Bhagavad Gita with Commentaries of Ramanuja | Discourse 4 verse 12-22

kāṅkṣantaḥkarmaṇāṃsiddhiṃyajanta iha devatāḥ|
kṣipraṃhi mānuṣe loke siddhir-bhavati karmajā|| 12 ||

12. Those who hanker for success in action in this world, sacrifice to the gods; for in this human world, success is quickly attained by religious rites.

Rāmānuja’s Commentary

For the most part persons who desire the material fruits of their actions never worship the Supreme Lord Krishna who is the super soul existing within all living beings and who is the ultimate recipient of all worship and offerings as confirmed in the previous verse.

It is very rarely seen that the materialists are inclined to His worship. Instead they worship the demi-gods and other lesser entities.

Why is this so?

It is because by worshipping them the seekers of material possessions such as wealth, power and dominion find quick results in the fulfilment of their material desires.

mānuṣe loke means in the mortal worlds. This includes all material worlds everywhere in creation.

Such persons in these worlds oblivious to the true purpose of human existence due to a vast accumulation of sinful reactions that have not been exhausted from time immemorial, desire immediate results for their actions causing them to get more and more reactions.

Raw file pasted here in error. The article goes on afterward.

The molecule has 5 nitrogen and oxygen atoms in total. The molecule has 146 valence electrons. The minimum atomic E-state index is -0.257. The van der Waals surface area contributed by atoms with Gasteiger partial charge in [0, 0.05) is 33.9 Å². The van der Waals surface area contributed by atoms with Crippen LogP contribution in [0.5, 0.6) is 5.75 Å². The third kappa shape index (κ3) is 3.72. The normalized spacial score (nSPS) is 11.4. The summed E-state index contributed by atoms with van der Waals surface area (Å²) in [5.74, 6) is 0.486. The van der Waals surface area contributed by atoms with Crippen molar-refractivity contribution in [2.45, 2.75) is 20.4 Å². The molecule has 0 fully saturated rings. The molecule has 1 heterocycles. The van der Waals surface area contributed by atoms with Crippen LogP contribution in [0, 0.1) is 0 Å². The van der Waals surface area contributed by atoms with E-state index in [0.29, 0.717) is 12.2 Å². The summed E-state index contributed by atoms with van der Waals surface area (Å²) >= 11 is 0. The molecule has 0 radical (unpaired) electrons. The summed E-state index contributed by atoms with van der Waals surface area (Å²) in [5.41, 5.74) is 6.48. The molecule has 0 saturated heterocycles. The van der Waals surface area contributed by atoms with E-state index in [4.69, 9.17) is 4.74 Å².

Such people worship that which gives temporary material rewards and foolishly pursue transient material objectives even foolishly attempting to gain immortality in their corporeal physical body.

Only such a rare being who fearful of samsāra or transmigration from physical body to physical body in the endless cycle of birth and death, who aspires for mokṣa or liberation from the cycle of birth and death,

only this rare being would engage themselves in karma yoga or the performance of prescribed Vedic activities as propitiation to the Supreme Lord Krishna.

The next verse reveals how to release oneself from sin which obscures one's perception from realising the need to engage in karma yoga.

cātur-varṇyaṃmayāsṛṣṭaṃguṇa karma vibhāgaśaḥ|